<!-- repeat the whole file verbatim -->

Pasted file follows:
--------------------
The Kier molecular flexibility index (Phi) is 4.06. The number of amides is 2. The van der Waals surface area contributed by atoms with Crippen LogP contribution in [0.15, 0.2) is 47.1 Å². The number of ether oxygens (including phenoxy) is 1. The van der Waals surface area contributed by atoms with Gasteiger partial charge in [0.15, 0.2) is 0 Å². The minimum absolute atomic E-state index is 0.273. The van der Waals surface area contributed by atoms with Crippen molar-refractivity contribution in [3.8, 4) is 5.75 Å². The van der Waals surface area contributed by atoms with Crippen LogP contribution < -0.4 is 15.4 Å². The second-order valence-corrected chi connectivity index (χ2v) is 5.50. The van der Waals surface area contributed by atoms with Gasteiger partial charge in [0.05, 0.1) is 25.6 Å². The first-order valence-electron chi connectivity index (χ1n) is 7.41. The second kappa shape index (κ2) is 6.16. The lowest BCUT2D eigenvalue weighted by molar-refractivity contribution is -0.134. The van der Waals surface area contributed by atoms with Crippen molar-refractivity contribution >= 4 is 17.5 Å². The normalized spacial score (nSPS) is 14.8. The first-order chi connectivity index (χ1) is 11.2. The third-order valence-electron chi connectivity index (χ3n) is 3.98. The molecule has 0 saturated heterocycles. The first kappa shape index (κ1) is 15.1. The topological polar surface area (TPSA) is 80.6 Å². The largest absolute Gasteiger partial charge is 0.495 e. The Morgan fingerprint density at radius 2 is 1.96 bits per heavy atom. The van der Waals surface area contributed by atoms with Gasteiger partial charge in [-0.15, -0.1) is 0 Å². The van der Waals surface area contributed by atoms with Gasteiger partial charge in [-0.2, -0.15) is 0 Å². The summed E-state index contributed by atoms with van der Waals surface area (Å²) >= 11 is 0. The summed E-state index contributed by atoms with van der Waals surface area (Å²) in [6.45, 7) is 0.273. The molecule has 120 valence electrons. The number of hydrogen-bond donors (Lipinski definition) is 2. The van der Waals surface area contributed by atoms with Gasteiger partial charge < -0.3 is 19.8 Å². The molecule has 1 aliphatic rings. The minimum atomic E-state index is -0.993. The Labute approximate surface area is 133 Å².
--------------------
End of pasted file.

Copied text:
The Kier molecular flexibility index (Phi) is 4.06. The number of amides is 2. The van der Waals surface area contributed by atoms with Crippen LogP contribution in [0.15, 0.2) is 47.1 Å². The number of ether oxygens (including phenoxy) is 1. The van der Waals surface area contributed by atoms with Gasteiger partial charge in [0.15, 0.2) is 0 Å². The minimum absolute atomic E-state index is 0.273. The van der Waals surface area contributed by atoms with Crippen molar-refractivity contribution in [3.8, 4) is 5.75 Å². The van der Waals surface area contributed by atoms with Crippen LogP contribution < -0.4 is 15.4 Å². The second-order valence-corrected chi connectivity index (χ2v) is 5.50. The van der Waals surface area contributed by atoms with Gasteiger partial charge in [0.05, 0.1) is 25.6 Å². The first-order valence-electron chi connectivity index (χ1n) is 7.41. The second kappa shape index (κ2) is 6.16. The lowest BCUT2D eigenvalue weighted by molar-refractivity contribution is -0.134. The van der Waals surface area contributed by atoms with Crippen molar-refractivity contribution >= 4 is 17.5 Å². The normalized spacial score (nSPS) is 14.8. The first-order chi connectivity index (χ1) is 11.2. The third-order valence-electron chi connectivity index (χ3n) is 3.98. The molecule has 0 saturated heterocycles. The first kappa shape index (κ1) is 15.1. The topological polar surface area (TPSA) is 80.6 Å². The largest absolute Gasteiger partial charge is 0.495 e. The Morgan fingerprint density at radius 2 is 1.96 bits per heavy atom. The van der Waals surface area contributed by atoms with Gasteiger partial charge in [-0.15, -0.1) is 0 Å². The van der Waals surface area contributed by atoms with Gasteiger partial charge in [-0.2, -0.15) is 0 Å². The summed E-state index contributed by atoms with van der Waals surface area (Å²) >= 11 is 0. The summed E-state index contributed by atoms with van der Waals surface area (Å²) in [6.45, 7) is 0.273. The molecule has 120 valence electrons. The number of hydrogen-bond donors (Lipinski definition) is 2. The van der Waals surface area contributed by atoms with Gasteiger partial charge < -0.3 is 19.8 Å². The molecule has 1 aliphatic rings. The minimum atomic E-state index is -0.993. The Labute approximate surface area is 133 Å².